"Instead, learn to be good and sympathetic listeners, over worries great and small. Seeking to understand each other, rather than always being right. Do that and you will always be able to talk about anything. You will have achieved a warmth and intimacy and commitment that is impossible any other way,” he says.
According to a survey by Aspiration, a California-based financial services firm, about one in every five Americans do not tell anyone (including their spouses) how much their salary is. The study found that only about 60 per cent of women share their salaries with their significant others.
“My money is my money,” says Jane Mwihaki.
“Not that I will refuse to help settle some bills. I do not have a problem with that. But some men will take advantage when they know how much you earn to always make you pay for everything.”
For Margretta, it is a red flag when someone insists on knowing their income in the first few dates.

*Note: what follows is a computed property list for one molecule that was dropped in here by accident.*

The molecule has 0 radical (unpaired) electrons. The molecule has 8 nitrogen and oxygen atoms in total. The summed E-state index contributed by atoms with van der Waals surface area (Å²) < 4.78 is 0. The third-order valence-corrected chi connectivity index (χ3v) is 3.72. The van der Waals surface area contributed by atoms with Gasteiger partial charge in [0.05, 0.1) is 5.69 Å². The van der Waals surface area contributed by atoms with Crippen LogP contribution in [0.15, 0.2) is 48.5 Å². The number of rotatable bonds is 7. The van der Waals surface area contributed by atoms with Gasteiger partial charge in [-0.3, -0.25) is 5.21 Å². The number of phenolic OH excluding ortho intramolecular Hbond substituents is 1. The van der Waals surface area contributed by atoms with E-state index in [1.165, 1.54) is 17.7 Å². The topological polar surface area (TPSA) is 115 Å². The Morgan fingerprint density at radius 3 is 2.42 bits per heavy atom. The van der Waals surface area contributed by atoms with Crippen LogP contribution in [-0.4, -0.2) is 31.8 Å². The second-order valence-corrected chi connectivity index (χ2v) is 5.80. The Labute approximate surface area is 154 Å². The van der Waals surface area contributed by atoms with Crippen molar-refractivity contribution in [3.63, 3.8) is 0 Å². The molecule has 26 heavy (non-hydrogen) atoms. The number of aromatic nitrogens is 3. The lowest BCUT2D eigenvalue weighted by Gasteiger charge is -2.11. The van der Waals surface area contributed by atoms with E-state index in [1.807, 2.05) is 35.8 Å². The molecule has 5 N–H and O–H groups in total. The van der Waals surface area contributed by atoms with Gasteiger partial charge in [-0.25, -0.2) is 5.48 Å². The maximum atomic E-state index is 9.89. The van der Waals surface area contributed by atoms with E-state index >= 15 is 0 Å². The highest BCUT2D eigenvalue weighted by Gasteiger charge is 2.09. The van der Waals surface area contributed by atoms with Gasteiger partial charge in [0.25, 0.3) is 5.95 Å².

“I do not mind splitting responsibilities,” says the 29-year-old practising advocate, “but if someone I started recently seeing kept on asking how much I earn, I would wonder what the motive is.”
Asked if she would want her partner to disclose their income to her, Margretta says that “for a long-term relationship, both of us would have to lay it all on the table for the sake of investments and children if there are any.”
Sometimes though, women may keep their real incomes a secret because of their sources, especially if they are earning from a job or a place that their partners might object to or are uncomfortable with.
Just like women sometimes fail to disclose previous relationships, they may also intentionally keep the presence of children from their potential partners.